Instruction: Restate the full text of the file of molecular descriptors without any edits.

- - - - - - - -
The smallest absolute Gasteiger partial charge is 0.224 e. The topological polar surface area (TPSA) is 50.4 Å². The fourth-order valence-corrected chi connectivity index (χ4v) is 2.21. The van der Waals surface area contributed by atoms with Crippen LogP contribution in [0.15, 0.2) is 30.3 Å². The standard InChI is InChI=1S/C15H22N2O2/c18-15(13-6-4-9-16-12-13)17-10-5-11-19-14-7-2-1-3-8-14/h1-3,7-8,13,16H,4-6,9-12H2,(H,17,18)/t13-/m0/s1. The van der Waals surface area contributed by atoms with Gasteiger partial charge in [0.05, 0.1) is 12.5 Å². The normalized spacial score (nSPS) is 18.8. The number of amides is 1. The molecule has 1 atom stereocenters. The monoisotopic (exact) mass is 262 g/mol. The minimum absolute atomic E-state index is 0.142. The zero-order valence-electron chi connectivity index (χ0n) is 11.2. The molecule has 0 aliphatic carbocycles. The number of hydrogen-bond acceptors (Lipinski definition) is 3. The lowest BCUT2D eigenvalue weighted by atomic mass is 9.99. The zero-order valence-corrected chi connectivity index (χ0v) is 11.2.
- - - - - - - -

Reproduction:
The smallest absolute Gasteiger partial charge is 0.224 e. The topological polar surface area (TPSA) is 50.4 Å². The fourth-order valence-corrected chi connectivity index (χ4v) is 2.21. The van der Waals surface area contributed by atoms with Crippen LogP contribution in [0.15, 0.2) is 30.3 Å². The standard InChI is InChI=1S/C15H22N2O2/c18-15(13-6-4-9-16-12-13)17-10-5-11-19-14-7-2-1-3-8-14/h1-3,7-8,13,16H,4-6,9-12H2,(H,17,18)/t13-/m0/s1. The van der Waals surface area contributed by atoms with Gasteiger partial charge in [0.05, 0.1) is 12.5 Å². The normalized spacial score (nSPS) is 18.8. The number of amides is 1. The molecule has 1 atom stereocenters. The monoisotopic (exact) mass is 262 g/mol. The minimum absolute atomic E-state index is 0.142. The zero-order valence-electron chi connectivity index (χ0n) is 11.2. The molecule has 0 aliphatic carbocycles. The number of hydrogen-bond acceptors (Lipinski definition) is 3. The lowest BCUT2D eigenvalue weighted by atomic mass is 9.99. The zero-order valence-corrected chi connectivity index (χ0v) is 11.2.